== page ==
Employment Tribunals Embrace Remote Hearings

Employment Tribunals Embrace Remote Hearings

Key Contact: Claire Knowles

Author: Adam McGlynn

Over the past few months many courts have been forced to close their doors to safeguard against the spread of COVID-19. Several cases have been postponed as a result or have, at least, required an additional preliminary hearing to discuss how best to proceed. Despite the disruption the judiciary are working hard to maintain access to justice in these challenging times. As a result, we have seen tribunals embrace new practices and their own version of the ‘new norm’. Perhaps most excitingly, the adoption of video hearings is a great technological step into the 21st century for the judiciary.

What technology is being used?

This question can be addressed during a case management discussion at a preliminary hearing. Where necessary judges have used platforms such as Microsoft Teams and Skype for Business, however, this will require an assessment of the technical and administrative support available and online security. In most circumstances Employment Judges will prefer to use their Cloud Video Platform (CVP) which is an in-house tool operated by the Ministry of Justice and HM Courts and Tribunals Service. Judges have been, and are, receiving training specifically around CVP and so far we have seen the platform being used for full panel hearings of durations up to three days long.

What does a CVP hearing look like?

CVP is a video conference tool similar to Microsoft Teams and Zoom. Unique and important points include:

  • CVP does not require any software download, instead the Employment Tribunal will email you a web address and PIN along with details of the hearing.
  • CVP is accessible by mobile and tablet. Simply download the ‘Pexip Infinity Connect’ app with the black and white icon that looks like this:  ] [
  • A troubleshooting document is sent along with the details of the hearing in case there are any technical difficulties.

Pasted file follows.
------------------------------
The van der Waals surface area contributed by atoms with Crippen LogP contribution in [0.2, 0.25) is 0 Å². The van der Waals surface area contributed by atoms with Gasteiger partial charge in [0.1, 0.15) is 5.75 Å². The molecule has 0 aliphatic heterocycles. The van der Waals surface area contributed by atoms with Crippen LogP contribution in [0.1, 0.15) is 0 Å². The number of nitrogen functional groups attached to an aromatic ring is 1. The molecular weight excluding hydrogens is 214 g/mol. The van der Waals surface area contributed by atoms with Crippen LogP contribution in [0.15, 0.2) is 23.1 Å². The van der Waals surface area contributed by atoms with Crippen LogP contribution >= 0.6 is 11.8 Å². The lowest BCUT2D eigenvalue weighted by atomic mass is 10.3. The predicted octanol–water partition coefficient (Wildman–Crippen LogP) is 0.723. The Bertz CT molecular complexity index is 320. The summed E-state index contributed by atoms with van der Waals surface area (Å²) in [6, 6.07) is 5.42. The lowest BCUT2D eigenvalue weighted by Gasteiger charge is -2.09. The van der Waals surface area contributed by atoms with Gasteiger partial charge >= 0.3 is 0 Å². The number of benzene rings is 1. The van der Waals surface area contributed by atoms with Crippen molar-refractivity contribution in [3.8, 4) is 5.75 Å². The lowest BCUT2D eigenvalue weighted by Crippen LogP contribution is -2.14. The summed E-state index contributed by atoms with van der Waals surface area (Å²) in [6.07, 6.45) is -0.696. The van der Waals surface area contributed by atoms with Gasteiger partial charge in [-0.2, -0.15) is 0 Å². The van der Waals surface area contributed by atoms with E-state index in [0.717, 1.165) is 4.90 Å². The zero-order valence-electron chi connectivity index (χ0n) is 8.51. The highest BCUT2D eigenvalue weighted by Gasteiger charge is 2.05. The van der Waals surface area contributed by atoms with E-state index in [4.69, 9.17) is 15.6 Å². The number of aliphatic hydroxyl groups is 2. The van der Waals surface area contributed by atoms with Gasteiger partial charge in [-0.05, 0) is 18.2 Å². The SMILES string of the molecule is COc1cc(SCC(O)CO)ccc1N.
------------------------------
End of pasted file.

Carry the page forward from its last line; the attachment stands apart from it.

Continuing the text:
• Documents can be screen shared by the parties through the platform so it is important to ensure all documents saved and easily accessible prior to the hearing.

How will a video hearing proceed?

Once all parties are in attendance the Employment Judge will direct the hearing in much the same manner as in a courtroom. During a video hearing, however, the parties will need to follow the Judge’s instructions relating to camera and microphone muting and when they can and cannot leave the call. As the parties have slightly more power over proceedings it is important not to lose perspective of the importance and formality of the situation. To assist with this, here is a selection of etiquette tips when participating in a video hearing:

  • Check how long the call will last for and find a quiet place which will be free from disturbances for that time;
  • Ensure you are well positioned in front of the camera and that your attire and background are formal and presentable;
  • Join the call promptly and wait patiently for the Judge to begin;
  • Mute your microphone when not instructed to contribute and refrain from interjecting with comments or documents without permission; and
  • Use the chat panel to politely indicate that you wish to speak and wait for instructions.

Will video hearings survive as lockdown restrictions are lifted?

As lockdown crawls towards the finish line more and more courtrooms are reopening to the public. However, a second spike is a very real concern and Employment Tribunals are remaining cautious and vigilant. A gradual return to normal will involve ‘hybrid hearings’ which will involve some individuals being physically present for the hearing and some accessing it remotely. This will ensure good social distancing practice and mitigate the impact of any outbreaks.

Can a solicitor represent me at a video hearing?

Finally, a solicitor can absolutely represent a party to a hearing being held remotely in the same way as at a hearing where the parties are physically present. If you have any questions about the new norm for Employment Tribunals or would like to discuss any upcoming, or anticipated, claim please contact our employment team.

Claire Knowles – Partner

Mark Alaszewski – Associate

Rebecca Mahon – Solicitor

Adam McGlynn – Trainee Solicitor

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